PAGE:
Root was visibly distraught after seeing his side’s resistance come up short but is single-minded about his own future.

“Definitely, yes,” he said when asked if he felt he was the right man for the job.

“Whenever you lose a series it hurts and I have to take that on the chin. It’s still very raw. You have to look at areas you want to get better at, both in yourself and as a team.

“But I have been given a fantastic opportunity to captain the Test side and will continue to work very hard doing my best at that. That is in my control and I have to make sure I keep getting this team in the best shape to win as many games as possible.”

However, despite his insistence he is the best man for the job, England legend Boycott reckons it is time for Root to be replaced as skipper.

Writing in The Telegraph, Boycott said: “Joe Root is such a likeable lad, a quality batsman and nobody wants to hurt or humiliate him but I’m afraid he lacks any feel for captaincy.

Root became tghe first England captain to surrender the Ashes urn on home soil in 18 year
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“His captaincy has been very disappointing and he has to seriously think about whether he is suited for the job and whether it is affecting his batting.

“Captaincy is a gift. It comes naturally to some people and you cannot learn it from a book.

“You learn it as a young man watching your peers and elder players in the team. You need a feel for it. Some of the best captains had little or no experience of the job before they led England, such as Michael Vaughan and Ray Illingworth, but turned out to be brilliant at it.

“Captaincy is like playing chess. You have to think two steps ahead. A match can be nip and tuck for long periods then, when you see an opportunity, you have to attack. I am afraid Joe does not see his chance early or quick enough, and sometimes he does not see it at all.”

England put up a fight on the final day of the fourth Test but it wasnt enough
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Boycott added: “As much as we all love Joe, it seems he does not have a feel for the nuances of the game. There have been crucial moments in all the matches and England have very rarely grasped them. Australia have always been mentally stronger and won the key moments.

“The selectors will not want to take the captaincy off him. They are not sure who to give it to instead and they will not want to humiliate our best batsman by sacking him publicly. But he has not batted very well for a while and the team spend too long drifting to challenge good sides such as Australia. He has to spot an opportunity and be positive but Joe goes on the negative too often too soon.”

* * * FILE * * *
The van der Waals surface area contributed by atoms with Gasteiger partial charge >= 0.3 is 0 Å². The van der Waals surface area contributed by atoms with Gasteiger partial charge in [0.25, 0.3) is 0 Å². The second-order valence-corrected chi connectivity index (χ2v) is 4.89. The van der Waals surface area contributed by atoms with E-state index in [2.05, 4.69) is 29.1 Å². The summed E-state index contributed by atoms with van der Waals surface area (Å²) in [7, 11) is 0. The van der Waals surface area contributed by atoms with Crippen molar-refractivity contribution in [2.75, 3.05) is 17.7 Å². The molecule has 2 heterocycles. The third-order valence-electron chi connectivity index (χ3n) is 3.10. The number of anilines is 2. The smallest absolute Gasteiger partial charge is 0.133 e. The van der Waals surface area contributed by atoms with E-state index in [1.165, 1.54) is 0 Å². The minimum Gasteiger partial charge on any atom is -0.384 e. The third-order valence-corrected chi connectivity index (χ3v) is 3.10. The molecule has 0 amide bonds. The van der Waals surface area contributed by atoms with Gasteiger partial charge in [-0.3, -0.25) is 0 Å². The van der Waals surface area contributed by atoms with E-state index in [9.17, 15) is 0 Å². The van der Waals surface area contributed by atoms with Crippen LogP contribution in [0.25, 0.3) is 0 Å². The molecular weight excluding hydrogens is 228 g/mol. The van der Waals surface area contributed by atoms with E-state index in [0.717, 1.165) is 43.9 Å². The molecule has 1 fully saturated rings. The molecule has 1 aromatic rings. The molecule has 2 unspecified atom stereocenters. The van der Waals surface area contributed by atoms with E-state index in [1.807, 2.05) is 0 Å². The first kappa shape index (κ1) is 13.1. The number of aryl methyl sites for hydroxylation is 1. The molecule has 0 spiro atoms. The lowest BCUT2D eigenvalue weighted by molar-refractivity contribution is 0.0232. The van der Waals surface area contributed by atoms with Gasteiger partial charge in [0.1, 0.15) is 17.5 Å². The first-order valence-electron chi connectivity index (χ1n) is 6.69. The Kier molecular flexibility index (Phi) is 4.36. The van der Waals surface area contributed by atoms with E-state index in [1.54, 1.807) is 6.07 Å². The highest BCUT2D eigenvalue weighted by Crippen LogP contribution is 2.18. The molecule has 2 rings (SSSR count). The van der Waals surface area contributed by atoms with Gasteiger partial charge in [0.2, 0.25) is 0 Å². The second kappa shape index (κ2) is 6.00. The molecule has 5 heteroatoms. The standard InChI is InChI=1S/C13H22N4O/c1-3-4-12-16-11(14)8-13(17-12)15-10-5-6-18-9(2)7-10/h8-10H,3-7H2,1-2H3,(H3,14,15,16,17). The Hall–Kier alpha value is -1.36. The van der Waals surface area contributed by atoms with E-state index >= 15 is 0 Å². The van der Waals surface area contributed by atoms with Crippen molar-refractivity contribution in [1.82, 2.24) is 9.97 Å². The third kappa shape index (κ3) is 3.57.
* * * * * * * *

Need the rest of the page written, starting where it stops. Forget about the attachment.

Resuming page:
Australia retain the Ashes as they beat England in dramatic final day of fourth Test at Old Trafford

8 Sep

Australia retained the Ashes as England failed to bat out the final day of the fourth Test at Old Trafford.

It was always going to be a tough job for England to keep out the Australian bowlers with just eight wickets remaining.

The tailenders managed to take it to the final hour of the day but Tim Paine’s side took the vital final wicket to take a 2-1 series lead.

Josh Hazlewood celebrates taking the final England wicket
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Resuming on 18 for two and facing the prospect of batting out a full 98-over day to prevent Australia retaining with a 2-1 series lead, the home side lost four wickets in the first two sessions.

Joe Denly made 53 in 123 deliveries as he showed the way, with Buttler on 30 from 96 by the time he and Craig Overton walked off to a huge roar of approval from a sell-out 23,500 crowd.

Pat Cummins’ removal of Rory Burns and Joe Root on Saturday night had been a hammer blow for England, denying the hosts their two most durable performers from the first innings.

In their stead it fell to Jason Roy and Denly, two men with points to prove. There were a couple of lbw shouts against Denly in the opening overs, both sliding down leg side, while Roy was able to coax the first big cheer when he tucked the ball through midwicket for four.